Think that what happened to you is BAD? How are you so sure?

February 25, 2014

Whenever things seem to be going badly in an area of my life, I think back on this old Taoist proverb:


Good thing, Bad thing, Who knows?


There was once a farmer who owned a horse and had a son.


One day, his horse ran away. The neighbors came to express their concern: "Oh, that's too bad. How are you going to work the fields now?" The farmer replied: "Good thing, Bad thing, Who knows?"


In a few days, his horse came back and brought another horse with her. Now, the neighbors were glad: "Oh, how lucky! Now you can do twice as much work as before!" The farmer replied: "Good thing, Bad thing, Who knows?"


The next day, the farmer's son fell off the new horse and broke his leg. The neighbors were concerned again: "Now that he is incapacitated, he can't help you around, that's too bad." The farmer replied: "Good thing, Bad thing, Who knows?"


Soon, the news came that a war broke out, and all the young men were required to join the army. The villagers were sad because they knew that many of the young men would not come back. The farmer's son could not be drafted because of his broken leg. His neighbors were envious: "How lucky! You get to keep your only son." The farmer replied: "Good thing, Bad thing, Who knows?"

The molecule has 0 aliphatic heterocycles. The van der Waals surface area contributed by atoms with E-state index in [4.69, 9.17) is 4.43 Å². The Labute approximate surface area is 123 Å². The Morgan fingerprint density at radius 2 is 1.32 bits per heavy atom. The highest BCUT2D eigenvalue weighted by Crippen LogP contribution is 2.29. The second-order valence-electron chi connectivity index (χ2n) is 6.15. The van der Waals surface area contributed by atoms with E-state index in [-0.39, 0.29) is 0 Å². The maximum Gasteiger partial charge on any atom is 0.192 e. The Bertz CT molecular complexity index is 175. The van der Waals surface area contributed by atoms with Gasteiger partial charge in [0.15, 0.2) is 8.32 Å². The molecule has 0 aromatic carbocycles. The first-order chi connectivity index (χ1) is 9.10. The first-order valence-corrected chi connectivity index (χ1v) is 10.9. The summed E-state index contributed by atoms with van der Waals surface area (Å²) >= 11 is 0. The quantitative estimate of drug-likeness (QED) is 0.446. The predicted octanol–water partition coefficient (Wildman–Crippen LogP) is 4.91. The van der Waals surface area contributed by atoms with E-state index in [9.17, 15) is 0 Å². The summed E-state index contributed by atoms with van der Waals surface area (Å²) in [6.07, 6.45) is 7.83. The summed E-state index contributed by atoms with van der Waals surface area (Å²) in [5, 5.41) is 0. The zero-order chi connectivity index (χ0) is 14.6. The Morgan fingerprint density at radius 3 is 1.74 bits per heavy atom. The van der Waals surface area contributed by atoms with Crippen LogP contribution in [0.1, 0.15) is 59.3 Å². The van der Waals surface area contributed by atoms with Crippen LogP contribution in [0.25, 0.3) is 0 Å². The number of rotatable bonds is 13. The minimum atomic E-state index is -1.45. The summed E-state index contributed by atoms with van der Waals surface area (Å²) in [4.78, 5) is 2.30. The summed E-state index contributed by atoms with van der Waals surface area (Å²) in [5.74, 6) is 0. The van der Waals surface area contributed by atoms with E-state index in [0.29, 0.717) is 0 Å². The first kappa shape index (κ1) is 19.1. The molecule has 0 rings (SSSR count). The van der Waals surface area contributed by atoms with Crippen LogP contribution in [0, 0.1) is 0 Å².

So true. Who are we to know, in the moment, if something happened for the better or worse? We THINK we know, but we can't possibly know, really, how something will turn out in the future.


The key is to not label the happenings in our life as either "good" or "bad," like this farmer did, and instead watch how it all unfolds.


Where are you labeling something as "bad"? What makes you so sure?






A blog by Samantha Sutton, Ph.D., life coach.


Image courtesy of Moyan Brenn

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Copyright Samantha Sutton, Ph.D., 2016

Samantha Sutton, Ph.D. is a life coach, career coach, relationship coach, and executive coach. Samantha is committed to helping her clients achieve successful, passionate careers, find love, fix marriages, build strong relationships, master time management, develop their minds to overcome limiting thinking and emotions like anxiety or anger, change bad habits and create new ones, or take on any goal. Samantha works with clients in New York City (NYC), Boston, Los Angeles (LA), San Francisco (SF), Chicago, Toronto, Massachusetts (MA), California (CA), Pennsylvania (PA), Texas (TX), Washington, DC, London, and all over the world.